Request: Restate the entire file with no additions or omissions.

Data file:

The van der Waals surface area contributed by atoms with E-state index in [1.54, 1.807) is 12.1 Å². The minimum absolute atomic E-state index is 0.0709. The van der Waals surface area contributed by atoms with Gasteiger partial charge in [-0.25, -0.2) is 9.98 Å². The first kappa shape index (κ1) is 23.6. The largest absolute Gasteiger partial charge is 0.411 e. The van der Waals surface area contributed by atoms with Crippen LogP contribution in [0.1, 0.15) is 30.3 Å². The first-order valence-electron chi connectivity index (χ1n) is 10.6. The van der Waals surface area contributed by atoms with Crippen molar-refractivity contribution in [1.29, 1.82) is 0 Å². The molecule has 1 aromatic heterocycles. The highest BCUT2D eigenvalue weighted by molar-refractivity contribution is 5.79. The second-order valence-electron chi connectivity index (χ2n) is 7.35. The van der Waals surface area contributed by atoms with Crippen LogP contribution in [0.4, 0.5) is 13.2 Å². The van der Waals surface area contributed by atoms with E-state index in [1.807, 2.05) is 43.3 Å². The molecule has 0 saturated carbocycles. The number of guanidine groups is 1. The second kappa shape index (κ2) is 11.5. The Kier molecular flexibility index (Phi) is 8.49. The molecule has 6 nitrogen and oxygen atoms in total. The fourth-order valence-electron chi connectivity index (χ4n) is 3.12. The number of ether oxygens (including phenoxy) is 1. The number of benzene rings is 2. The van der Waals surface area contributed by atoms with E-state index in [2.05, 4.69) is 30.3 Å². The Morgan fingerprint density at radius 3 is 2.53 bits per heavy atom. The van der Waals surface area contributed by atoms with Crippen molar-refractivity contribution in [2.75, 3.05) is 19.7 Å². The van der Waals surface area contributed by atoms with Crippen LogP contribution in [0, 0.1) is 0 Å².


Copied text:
The van der Waals surface area contributed by atoms with E-state index in [1.54, 1.807) is 12.1 Å². The minimum absolute atomic E-state index is 0.0709. The van der Waals surface area contributed by atoms with Gasteiger partial charge in [-0.25, -0.2) is 9.98 Å². The first kappa shape index (κ1) is 23.6. The largest absolute Gasteiger partial charge is 0.411 e. The van der Waals surface area contributed by atoms with Crippen LogP contribution in [0.1, 0.15) is 30.3 Å². The first-order valence-electron chi connectivity index (χ1n) is 10.6. The van der Waals surface area contributed by atoms with Crippen molar-refractivity contribution in [1.29, 1.82) is 0 Å². The molecule has 1 aromatic heterocycles. The highest BCUT2D eigenvalue weighted by molar-refractivity contribution is 5.79. The second-order valence-electron chi connectivity index (χ2n) is 7.35. The van der Waals surface area contributed by atoms with Crippen LogP contribution in [0.4, 0.5) is 13.2 Å². The van der Waals surface area contributed by atoms with E-state index in [1.807, 2.05) is 43.3 Å². The molecule has 0 saturated carbocycles. The number of guanidine groups is 1. The second kappa shape index (κ2) is 11.5. The Kier molecular flexibility index (Phi) is 8.49. The molecule has 6 nitrogen and oxygen atoms in total. The fourth-order valence-electron chi connectivity index (χ4n) is 3.12. The number of ether oxygens (including phenoxy) is 1. The number of benzene rings is 2. The van der Waals surface area contributed by atoms with E-state index in [2.05, 4.69) is 30.3 Å². The Morgan fingerprint density at radius 3 is 2.53 bits per heavy atom. The van der Waals surface area contributed by atoms with Crippen molar-refractivity contribution in [2.75, 3.05) is 19.7 Å². The van der Waals surface area contributed by atoms with Crippen LogP contribution in [0, 0.1) is 0 Å².